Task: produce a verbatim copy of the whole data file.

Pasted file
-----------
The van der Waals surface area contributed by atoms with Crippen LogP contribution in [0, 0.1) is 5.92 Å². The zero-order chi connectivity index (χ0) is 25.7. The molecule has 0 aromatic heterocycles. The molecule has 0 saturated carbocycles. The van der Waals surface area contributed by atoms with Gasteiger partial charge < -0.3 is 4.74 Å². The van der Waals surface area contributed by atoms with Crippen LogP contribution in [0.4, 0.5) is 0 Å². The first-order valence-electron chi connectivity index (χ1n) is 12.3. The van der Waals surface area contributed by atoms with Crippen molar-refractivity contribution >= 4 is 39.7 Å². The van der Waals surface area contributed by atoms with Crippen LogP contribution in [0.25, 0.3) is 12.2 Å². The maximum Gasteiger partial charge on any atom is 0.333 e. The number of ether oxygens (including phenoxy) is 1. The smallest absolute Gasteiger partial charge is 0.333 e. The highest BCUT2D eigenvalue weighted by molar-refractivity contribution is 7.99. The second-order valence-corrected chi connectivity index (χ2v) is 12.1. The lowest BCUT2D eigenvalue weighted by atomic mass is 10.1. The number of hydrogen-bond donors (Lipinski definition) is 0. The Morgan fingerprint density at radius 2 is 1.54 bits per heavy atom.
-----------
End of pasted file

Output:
The van der Waals surface area contributed by atoms with Crippen LogP contribution in [0, 0.1) is 5.92 Å². The zero-order chi connectivity index (χ0) is 25.7. The molecule has 0 aromatic heterocycles. The molecule has 0 saturated carbocycles. The van der Waals surface area contributed by atoms with Gasteiger partial charge < -0.3 is 4.74 Å². The van der Waals surface area contributed by atoms with Crippen LogP contribution in [0.4, 0.5) is 0 Å². The first-order valence-electron chi connectivity index (χ1n) is 12.3. The van der Waals surface area contributed by atoms with Crippen molar-refractivity contribution >= 4 is 39.7 Å². The van der Waals surface area contributed by atoms with Crippen LogP contribution in [0.25, 0.3) is 12.2 Å². The maximum Gasteiger partial charge on any atom is 0.333 e. The number of ether oxygens (including phenoxy) is 1. The smallest absolute Gasteiger partial charge is 0.333 e. The highest BCUT2D eigenvalue weighted by molar-refractivity contribution is 7.99. The second-order valence-corrected chi connectivity index (χ2v) is 12.1. The lowest BCUT2D eigenvalue weighted by atomic mass is 10.1. The number of hydrogen-bond donors (Lipinski definition) is 0. The Morgan fingerprint density at radius 2 is 1.54 bits per heavy atom.